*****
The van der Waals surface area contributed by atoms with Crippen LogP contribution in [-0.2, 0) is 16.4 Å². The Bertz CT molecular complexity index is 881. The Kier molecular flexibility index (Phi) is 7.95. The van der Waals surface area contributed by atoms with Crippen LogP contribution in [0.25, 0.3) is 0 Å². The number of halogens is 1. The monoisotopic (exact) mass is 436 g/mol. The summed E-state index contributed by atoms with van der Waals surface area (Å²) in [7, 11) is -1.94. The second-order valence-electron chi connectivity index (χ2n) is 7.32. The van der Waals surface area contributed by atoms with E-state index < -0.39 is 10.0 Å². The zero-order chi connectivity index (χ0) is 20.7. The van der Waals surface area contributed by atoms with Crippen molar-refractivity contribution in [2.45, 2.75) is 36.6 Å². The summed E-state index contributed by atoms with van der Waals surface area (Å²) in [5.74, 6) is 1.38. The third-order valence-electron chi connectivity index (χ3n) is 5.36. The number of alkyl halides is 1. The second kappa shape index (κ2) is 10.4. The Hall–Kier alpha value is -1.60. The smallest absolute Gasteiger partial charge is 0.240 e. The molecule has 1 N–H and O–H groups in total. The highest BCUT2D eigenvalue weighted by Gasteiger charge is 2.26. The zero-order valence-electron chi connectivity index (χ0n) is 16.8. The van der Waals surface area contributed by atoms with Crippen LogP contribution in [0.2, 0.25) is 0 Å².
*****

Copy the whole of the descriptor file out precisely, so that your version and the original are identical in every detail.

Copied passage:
The van der Waals surface area contributed by atoms with Crippen LogP contribution in [-0.2, 0) is 16.4 Å². The Bertz CT molecular complexity index is 881. The Kier molecular flexibility index (Phi) is 7.95. The van der Waals surface area contributed by atoms with Crippen LogP contribution in [0.25, 0.3) is 0 Å². The number of halogens is 1. The monoisotopic (exact) mass is 436 g/mol. The summed E-state index contributed by atoms with van der Waals surface area (Å²) in [7, 11) is -1.94. The second-order valence-electron chi connectivity index (χ2n) is 7.32. The van der Waals surface area contributed by atoms with E-state index < -0.39 is 10.0 Å². The zero-order chi connectivity index (χ0) is 20.7. The van der Waals surface area contributed by atoms with Crippen molar-refractivity contribution in [2.45, 2.75) is 36.6 Å². The summed E-state index contributed by atoms with van der Waals surface area (Å²) in [5.74, 6) is 1.38. The third-order valence-electron chi connectivity index (χ3n) is 5.36. The number of alkyl halides is 1. The second kappa shape index (κ2) is 10.4. The Hall–Kier alpha value is -1.60. The smallest absolute Gasteiger partial charge is 0.240 e. The molecule has 1 N–H and O–H groups in total. The highest BCUT2D eigenvalue weighted by Gasteiger charge is 2.26. The zero-order valence-electron chi connectivity index (χ0n) is 16.8. The van der Waals surface area contributed by atoms with Crippen LogP contribution in [0.2, 0.25) is 0 Å².